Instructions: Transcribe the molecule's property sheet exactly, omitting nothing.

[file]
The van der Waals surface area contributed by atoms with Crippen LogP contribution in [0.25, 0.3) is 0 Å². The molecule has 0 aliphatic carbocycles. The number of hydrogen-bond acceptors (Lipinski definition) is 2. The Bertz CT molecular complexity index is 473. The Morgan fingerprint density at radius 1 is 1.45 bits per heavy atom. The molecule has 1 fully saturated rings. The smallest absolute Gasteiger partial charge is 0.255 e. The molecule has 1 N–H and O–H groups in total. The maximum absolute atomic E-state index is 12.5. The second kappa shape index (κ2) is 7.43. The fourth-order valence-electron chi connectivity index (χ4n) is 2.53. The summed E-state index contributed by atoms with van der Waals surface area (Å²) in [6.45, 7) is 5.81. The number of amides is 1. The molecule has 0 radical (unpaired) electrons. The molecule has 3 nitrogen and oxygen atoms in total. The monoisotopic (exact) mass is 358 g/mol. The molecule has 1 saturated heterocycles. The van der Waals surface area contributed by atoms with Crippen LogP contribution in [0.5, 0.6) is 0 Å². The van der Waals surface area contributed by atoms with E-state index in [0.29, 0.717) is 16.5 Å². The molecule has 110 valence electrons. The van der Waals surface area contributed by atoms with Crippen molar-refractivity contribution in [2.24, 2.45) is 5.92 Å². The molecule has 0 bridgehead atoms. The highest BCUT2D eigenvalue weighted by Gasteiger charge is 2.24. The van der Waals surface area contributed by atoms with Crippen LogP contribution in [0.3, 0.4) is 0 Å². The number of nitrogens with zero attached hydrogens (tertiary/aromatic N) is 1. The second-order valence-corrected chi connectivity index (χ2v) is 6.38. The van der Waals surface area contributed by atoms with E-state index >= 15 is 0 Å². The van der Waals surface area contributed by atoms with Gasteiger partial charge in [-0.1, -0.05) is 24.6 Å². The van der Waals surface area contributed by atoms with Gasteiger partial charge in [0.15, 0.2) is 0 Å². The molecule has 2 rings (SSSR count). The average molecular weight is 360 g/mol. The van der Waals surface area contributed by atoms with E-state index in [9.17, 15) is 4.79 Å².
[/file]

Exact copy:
The van der Waals surface area contributed by atoms with Crippen LogP contribution in [0.25, 0.3) is 0 Å². The molecule has 0 aliphatic carbocycles. The number of hydrogen-bond acceptors (Lipinski definition) is 2. The Bertz CT molecular complexity index is 473. The Morgan fingerprint density at radius 1 is 1.45 bits per heavy atom. The molecule has 1 fully saturated rings. The smallest absolute Gasteiger partial charge is 0.255 e. The molecule has 1 N–H and O–H groups in total. The maximum absolute atomic E-state index is 12.5. The second kappa shape index (κ2) is 7.43. The fourth-order valence-electron chi connectivity index (χ4n) is 2.53. The summed E-state index contributed by atoms with van der Waals surface area (Å²) in [6.45, 7) is 5.81. The number of amides is 1. The molecule has 0 radical (unpaired) electrons. The molecule has 3 nitrogen and oxygen atoms in total. The monoisotopic (exact) mass is 358 g/mol. The molecule has 1 saturated heterocycles. The van der Waals surface area contributed by atoms with Crippen LogP contribution in [0.5, 0.6) is 0 Å². The van der Waals surface area contributed by atoms with E-state index in [0.29, 0.717) is 16.5 Å². The molecule has 110 valence electrons. The van der Waals surface area contributed by atoms with Crippen molar-refractivity contribution in [2.24, 2.45) is 5.92 Å². The molecule has 0 bridgehead atoms. The highest BCUT2D eigenvalue weighted by Gasteiger charge is 2.24. The van der Waals surface area contributed by atoms with Crippen LogP contribution in [0.3, 0.4) is 0 Å². The number of nitrogens with zero attached hydrogens (tertiary/aromatic N) is 1. The second-order valence-corrected chi connectivity index (χ2v) is 6.38. The van der Waals surface area contributed by atoms with E-state index >= 15 is 0 Å². The van der Waals surface area contributed by atoms with Gasteiger partial charge in [-0.1, -0.05) is 24.6 Å². The van der Waals surface area contributed by atoms with Gasteiger partial charge in [0.15, 0.2) is 0 Å². The molecule has 2 rings (SSSR count). The average molecular weight is 360 g/mol. The van der Waals surface area contributed by atoms with E-state index in [9.17, 15) is 4.79 Å².